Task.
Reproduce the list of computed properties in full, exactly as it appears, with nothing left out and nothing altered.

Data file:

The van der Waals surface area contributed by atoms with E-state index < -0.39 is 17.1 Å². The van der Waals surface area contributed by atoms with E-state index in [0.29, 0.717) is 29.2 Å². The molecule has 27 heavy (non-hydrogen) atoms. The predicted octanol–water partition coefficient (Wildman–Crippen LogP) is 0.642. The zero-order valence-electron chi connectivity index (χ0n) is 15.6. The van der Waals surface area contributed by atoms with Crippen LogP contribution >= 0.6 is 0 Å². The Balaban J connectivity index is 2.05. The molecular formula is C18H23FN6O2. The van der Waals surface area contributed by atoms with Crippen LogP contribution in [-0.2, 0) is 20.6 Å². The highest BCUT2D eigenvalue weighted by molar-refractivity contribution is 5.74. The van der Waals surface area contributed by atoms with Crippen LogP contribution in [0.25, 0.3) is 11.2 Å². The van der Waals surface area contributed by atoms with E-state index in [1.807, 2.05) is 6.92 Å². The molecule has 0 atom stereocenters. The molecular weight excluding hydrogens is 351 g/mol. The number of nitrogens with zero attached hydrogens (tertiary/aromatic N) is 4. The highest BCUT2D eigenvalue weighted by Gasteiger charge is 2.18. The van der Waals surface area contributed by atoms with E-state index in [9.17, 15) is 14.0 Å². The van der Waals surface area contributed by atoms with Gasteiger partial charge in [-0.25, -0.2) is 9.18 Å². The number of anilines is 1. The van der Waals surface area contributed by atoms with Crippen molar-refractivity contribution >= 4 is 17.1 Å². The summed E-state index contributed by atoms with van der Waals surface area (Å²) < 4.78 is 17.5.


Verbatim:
The van der Waals surface area contributed by atoms with E-state index < -0.39 is 17.1 Å². The van der Waals surface area contributed by atoms with E-state index in [0.29, 0.717) is 29.2 Å². The molecule has 27 heavy (non-hydrogen) atoms. The predicted octanol–water partition coefficient (Wildman–Crippen LogP) is 0.642. The zero-order valence-electron chi connectivity index (χ0n) is 15.6. The van der Waals surface area contributed by atoms with Crippen LogP contribution >= 0.6 is 0 Å². The Balaban J connectivity index is 2.05. The molecular formula is C18H23FN6O2. The van der Waals surface area contributed by atoms with Crippen LogP contribution in [-0.2, 0) is 20.6 Å². The highest BCUT2D eigenvalue weighted by molar-refractivity contribution is 5.74. The van der Waals surface area contributed by atoms with Crippen LogP contribution in [0.25, 0.3) is 11.2 Å². The van der Waals surface area contributed by atoms with E-state index in [1.807, 2.05) is 6.92 Å². The molecule has 0 atom stereocenters. The molecular weight excluding hydrogens is 351 g/mol. The number of nitrogens with zero attached hydrogens (tertiary/aromatic N) is 4. The highest BCUT2D eigenvalue weighted by Gasteiger charge is 2.18. The van der Waals surface area contributed by atoms with E-state index in [9.17, 15) is 14.0 Å². The van der Waals surface area contributed by atoms with Gasteiger partial charge in [-0.25, -0.2) is 9.18 Å². The number of anilines is 1. The van der Waals surface area contributed by atoms with Crippen molar-refractivity contribution >= 4 is 17.1 Å². The summed E-state index contributed by atoms with van der Waals surface area (Å²) < 4.78 is 17.5.